It looks like you're using an Ad Blocker.
Please white-list or disable AboveTopSecret.com in your ad-blocking tool.
Some features of ATS will be disabled while you continue to use an ad-blocker.
We often go through life with unnecessary baggage - literally and figuratively. The toxic thoughts in our minds become toxic physical baggage in our brain, and because our brain's are not designed for toxicity, this baggage causes brain damage. Wow, that sounds drastic ... But it's true.
. . .
One of the first lines of defense to a virus or physical injury occurs in the liver, which secretes C-reactive protein which go to the site of injury to help create a temporary "tent" of inflammation. Research shows that we get this exact same reaction to a toxic thought, which is just as physical as the virus or injury! If, however, we don't get rid of the toxic thought, the inflammation stays, turns from something good into something bad, and we have negative toxic baggage that has dramatically increased our vulnerability to illness.
Conclusions Elevated levels of CRP are associated with increased risk for psychological distress and depression in the general population.
Depression is one of the leading contributors to the global burden of disease and the leading cause of disability measured by years lived with disability.1 Although the pathogenesis still is not fully understood, previous studies suggest that low-grade systemic inflammation may contribute to the development of depression.2,3
C-reactive protein (CRP) is a commonly used marker of inflammatory disease when CRP levels exceed 10 mg/L.4,5 When used to study low-grade inflammation and future risk for disease, CRP levels are measured with a high-sensitivity assay. Elevated CRP levels have been associated with psychological distress and depression,6,7 but results are conflicting.8- 11 Cross-sectional population studies with 5000 to 7000 participants have reported an association between CRP levels and depression.12- 14 However, in a cross-sectional population-based study including 9300 participants, the association disappeared when estimates were adjusted for confounding factors, such as chronic illness and body mass index (BMI).15 This finding is supported by other studies,9,11 including a population-based study with 5500 participants.8 In longitudinal studies, a positive association between CRP and depression has been reported by some6,16 but not all10,17 studies. One population-based study with 8100 individuals showed an association between self-reported use of antidepressants and elevated CRP levels.18 Thus, researchers are unclear whether and to what extent elevated CRP levels are associated with psychological distress and depression in the general population.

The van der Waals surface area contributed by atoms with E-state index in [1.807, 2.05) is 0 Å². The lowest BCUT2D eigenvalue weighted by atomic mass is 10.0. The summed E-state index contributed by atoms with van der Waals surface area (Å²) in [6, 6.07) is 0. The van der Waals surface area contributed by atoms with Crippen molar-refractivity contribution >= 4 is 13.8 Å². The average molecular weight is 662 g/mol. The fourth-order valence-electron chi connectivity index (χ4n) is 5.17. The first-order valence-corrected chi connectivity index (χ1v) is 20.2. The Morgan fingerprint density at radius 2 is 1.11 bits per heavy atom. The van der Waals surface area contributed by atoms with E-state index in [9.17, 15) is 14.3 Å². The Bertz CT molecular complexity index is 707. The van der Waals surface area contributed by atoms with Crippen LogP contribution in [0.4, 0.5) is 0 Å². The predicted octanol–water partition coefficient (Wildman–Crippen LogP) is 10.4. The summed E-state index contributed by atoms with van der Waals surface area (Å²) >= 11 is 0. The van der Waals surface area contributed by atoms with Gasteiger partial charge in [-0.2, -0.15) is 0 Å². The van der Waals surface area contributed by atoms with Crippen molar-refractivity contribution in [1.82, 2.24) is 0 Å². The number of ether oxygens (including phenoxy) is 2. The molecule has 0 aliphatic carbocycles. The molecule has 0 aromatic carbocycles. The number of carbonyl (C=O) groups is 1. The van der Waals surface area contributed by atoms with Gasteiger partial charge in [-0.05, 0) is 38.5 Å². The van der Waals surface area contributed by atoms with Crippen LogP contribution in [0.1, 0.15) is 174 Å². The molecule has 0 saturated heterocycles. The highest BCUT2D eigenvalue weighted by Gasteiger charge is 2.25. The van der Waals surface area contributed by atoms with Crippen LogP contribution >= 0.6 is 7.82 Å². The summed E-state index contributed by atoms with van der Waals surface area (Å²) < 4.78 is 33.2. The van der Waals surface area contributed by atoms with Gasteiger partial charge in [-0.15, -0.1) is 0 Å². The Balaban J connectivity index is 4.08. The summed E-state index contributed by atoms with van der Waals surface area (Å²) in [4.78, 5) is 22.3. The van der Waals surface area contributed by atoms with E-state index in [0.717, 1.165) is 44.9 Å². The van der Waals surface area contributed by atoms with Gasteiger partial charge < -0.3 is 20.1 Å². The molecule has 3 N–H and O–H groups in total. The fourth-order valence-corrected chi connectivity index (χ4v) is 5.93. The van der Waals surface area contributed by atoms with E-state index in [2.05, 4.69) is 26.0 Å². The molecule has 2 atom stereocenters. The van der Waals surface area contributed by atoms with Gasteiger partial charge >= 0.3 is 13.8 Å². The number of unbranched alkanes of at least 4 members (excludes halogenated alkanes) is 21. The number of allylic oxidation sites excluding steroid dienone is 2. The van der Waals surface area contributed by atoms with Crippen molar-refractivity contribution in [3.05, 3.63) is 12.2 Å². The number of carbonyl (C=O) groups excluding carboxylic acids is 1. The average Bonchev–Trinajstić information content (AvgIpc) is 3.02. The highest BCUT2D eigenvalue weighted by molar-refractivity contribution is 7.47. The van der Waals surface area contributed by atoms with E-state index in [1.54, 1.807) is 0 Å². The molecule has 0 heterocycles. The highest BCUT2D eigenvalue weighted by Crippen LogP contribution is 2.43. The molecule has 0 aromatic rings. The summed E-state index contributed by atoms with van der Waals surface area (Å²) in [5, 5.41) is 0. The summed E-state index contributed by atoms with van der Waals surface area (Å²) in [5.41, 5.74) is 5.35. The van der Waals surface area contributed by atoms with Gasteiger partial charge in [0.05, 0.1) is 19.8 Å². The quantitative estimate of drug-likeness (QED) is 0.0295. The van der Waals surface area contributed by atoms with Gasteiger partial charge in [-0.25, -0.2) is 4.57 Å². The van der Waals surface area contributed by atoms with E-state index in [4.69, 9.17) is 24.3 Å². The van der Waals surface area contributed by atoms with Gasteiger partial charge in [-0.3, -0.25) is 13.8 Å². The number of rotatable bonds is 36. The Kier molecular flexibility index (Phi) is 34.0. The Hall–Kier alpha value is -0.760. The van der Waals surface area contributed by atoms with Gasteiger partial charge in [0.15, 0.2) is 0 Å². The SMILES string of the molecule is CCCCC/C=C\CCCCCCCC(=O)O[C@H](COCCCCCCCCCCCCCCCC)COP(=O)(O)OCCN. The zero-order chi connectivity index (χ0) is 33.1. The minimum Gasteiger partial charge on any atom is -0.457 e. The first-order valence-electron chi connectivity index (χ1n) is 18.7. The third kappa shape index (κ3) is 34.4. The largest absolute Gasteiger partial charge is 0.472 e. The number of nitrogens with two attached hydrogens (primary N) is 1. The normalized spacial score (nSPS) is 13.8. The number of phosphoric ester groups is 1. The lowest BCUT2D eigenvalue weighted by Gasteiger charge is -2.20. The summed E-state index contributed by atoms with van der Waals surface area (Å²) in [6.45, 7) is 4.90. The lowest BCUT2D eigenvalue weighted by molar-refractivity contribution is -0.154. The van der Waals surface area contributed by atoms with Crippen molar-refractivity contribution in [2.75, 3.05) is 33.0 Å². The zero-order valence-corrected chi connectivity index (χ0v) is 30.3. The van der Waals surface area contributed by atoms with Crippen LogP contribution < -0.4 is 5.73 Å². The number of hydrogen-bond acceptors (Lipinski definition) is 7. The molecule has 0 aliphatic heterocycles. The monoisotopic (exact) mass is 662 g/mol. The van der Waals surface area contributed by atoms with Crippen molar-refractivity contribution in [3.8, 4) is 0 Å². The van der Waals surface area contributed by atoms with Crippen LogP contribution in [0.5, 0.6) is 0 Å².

We tested the hypothesis that elevated CRP levels are associated with symptoms of psychological distress and depression in the general population. For this purpose, we measured CRP levels in 73 131 individuals from 2 independent general population studies and examined the association between CRP levels stratified into 4 clinically relevant categories and symptoms of psychological distress and 3 categories of depression, correcting results for regression dilution bias.
To reduce the influence from confounding, we adjusted our analyses for age, sex, alcohol intake, smoking, physical activity, annual income, educational level, BMI, and register-based chronic disease.
1. "THANK YOU FOR SHARING THAT" [Just that. Nothing further. FULL STOP. End of discussion]
2. "WOULD YOU REPEAT THAT SLOWLY?" [insist if they back track. Forces them to listen to the negative absurdity of their statement.]
3. "Are you trying to make me feel bad about myself?"
4. "That's not going to work because I am not going to let it in."
5. . . . [see the link]
In addition, misery loves company, so complainers tend to have friends who also complain, which further reinforces the pattern. Complainers also affect people around them. Ever find yourself sympathizing and sharing your own personal similar experience when someone complains to you about something specific? It can happen easily and unintentionally, even to the least complaining and most positive person. Sometimes this can lead to a long conversation comprising entirely of complaints, ie. focused on politics in a negative way or the fear and anger of what is going on in the world. Ask yourself, how do you feel afterwards?
Prolonged complaining leads to stress, and it’s well documented that prolonged stress makes us sick: weakening the immune system, raising blood pressure, increasing the risk of heart disease, obesity, and diabetes, and causing a plethora of other ailments.
Scientists have known for years that elevated cortisol levels (the stress hormone) interfere with learning and memory, lower immune function and bone density, promote weight gain and heart disease, and increase blood pressure and cholesterol. Chronic stress and elevated cortisol levels also increase risk for depression and mental illness, and lower life expectancy.